South Korea called Thursday for stability across the Taiwan Strait as tensions rose due to Taiwan's scrapping of a committee responsible for unification with rival China.
"We do not want the region's situation to be negatively affected by one side unilaterally altering the status quo in the cross-Taiwan Strait relations," South Korean Foreign Minister Ban Ki-moon said during his weekly press briefing, calling for dialogue to ease tensions.
"Our government has consistently supported a one-China policy," he said.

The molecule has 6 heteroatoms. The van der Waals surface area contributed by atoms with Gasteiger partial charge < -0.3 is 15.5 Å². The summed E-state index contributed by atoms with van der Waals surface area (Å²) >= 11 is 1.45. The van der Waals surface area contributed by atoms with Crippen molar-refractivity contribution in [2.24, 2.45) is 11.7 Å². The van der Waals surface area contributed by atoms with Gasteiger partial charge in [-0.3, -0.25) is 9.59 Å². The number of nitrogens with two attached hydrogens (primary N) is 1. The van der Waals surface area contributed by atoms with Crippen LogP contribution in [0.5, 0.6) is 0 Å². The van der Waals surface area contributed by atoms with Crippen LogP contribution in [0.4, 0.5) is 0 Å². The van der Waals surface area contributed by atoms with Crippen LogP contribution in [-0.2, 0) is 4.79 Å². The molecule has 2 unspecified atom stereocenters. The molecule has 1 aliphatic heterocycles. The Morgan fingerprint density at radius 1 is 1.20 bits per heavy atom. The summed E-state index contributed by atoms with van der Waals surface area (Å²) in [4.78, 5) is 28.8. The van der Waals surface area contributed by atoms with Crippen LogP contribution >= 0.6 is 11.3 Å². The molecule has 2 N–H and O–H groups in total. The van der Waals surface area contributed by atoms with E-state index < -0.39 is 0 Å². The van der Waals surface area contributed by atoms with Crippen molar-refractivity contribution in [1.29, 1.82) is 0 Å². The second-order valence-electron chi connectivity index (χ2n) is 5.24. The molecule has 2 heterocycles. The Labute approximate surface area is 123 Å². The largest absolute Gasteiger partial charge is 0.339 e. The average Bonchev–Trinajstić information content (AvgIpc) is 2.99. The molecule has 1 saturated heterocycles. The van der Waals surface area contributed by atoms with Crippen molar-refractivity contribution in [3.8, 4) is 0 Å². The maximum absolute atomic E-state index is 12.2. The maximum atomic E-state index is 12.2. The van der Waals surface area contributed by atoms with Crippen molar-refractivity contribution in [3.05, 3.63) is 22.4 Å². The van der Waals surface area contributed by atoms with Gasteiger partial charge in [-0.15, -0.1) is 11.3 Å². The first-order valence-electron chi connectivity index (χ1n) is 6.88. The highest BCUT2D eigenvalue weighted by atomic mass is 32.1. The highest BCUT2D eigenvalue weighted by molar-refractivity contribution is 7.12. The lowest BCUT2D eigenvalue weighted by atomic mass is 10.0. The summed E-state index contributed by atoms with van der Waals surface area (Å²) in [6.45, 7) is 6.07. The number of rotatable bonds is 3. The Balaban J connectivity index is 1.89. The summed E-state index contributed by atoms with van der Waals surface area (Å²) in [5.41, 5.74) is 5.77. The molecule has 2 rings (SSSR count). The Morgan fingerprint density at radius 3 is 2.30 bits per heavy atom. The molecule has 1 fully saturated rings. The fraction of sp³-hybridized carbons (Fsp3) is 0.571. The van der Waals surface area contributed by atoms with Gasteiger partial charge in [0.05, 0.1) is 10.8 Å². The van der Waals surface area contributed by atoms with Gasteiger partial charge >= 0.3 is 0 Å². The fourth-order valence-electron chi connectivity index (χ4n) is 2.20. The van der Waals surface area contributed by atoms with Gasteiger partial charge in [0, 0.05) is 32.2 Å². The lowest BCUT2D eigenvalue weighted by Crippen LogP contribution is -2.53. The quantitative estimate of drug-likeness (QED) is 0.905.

Taiwanese president Chen Shui-bian angered Beijing earlier this week with his decision to scrap an agency dedicated to uniting his self-governing island with mainland China, saying it was up to the Taiwanese people to choose their island's future status.
Taiwan and China have been ruled separately since the Communists won a civil war and took over the mainland in 1949.
South Korea and Taiwan were close allies before their diplomatic relations were cut off after Seoul formally recognized China in 1992, reports the AP.